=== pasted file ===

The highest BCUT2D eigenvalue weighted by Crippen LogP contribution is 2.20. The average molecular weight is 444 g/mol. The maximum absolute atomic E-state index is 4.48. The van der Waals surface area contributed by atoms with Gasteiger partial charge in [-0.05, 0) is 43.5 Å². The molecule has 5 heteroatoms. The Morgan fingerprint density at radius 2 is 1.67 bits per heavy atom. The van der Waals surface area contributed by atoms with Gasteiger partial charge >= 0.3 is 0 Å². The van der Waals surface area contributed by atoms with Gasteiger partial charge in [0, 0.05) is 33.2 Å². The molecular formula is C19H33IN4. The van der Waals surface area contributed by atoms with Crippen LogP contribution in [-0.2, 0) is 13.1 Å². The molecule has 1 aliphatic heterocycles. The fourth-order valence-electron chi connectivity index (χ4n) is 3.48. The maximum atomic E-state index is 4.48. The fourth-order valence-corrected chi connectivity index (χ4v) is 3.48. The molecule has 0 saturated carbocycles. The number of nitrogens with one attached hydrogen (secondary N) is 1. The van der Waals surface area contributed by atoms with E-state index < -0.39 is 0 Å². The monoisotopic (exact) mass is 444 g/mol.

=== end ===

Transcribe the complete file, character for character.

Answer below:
The highest BCUT2D eigenvalue weighted by Crippen LogP contribution is 2.20. The average molecular weight is 444 g/mol. The maximum absolute atomic E-state index is 4.48. The van der Waals surface area contributed by atoms with Gasteiger partial charge in [-0.05, 0) is 43.5 Å². The molecule has 5 heteroatoms. The Morgan fingerprint density at radius 2 is 1.67 bits per heavy atom. The van der Waals surface area contributed by atoms with Gasteiger partial charge >= 0.3 is 0 Å². The van der Waals surface area contributed by atoms with Gasteiger partial charge in [0, 0.05) is 33.2 Å². The molecular formula is C19H33IN4. The van der Waals surface area contributed by atoms with Crippen LogP contribution in [-0.2, 0) is 13.1 Å². The molecule has 1 aliphatic heterocycles. The fourth-order valence-electron chi connectivity index (χ4n) is 3.48. The maximum atomic E-state index is 4.48. The fourth-order valence-corrected chi connectivity index (χ4v) is 3.48. The molecule has 0 saturated carbocycles. The number of nitrogens with one attached hydrogen (secondary N) is 1. The van der Waals surface area contributed by atoms with E-state index < -0.39 is 0 Å². The monoisotopic (exact) mass is 444 g/mol.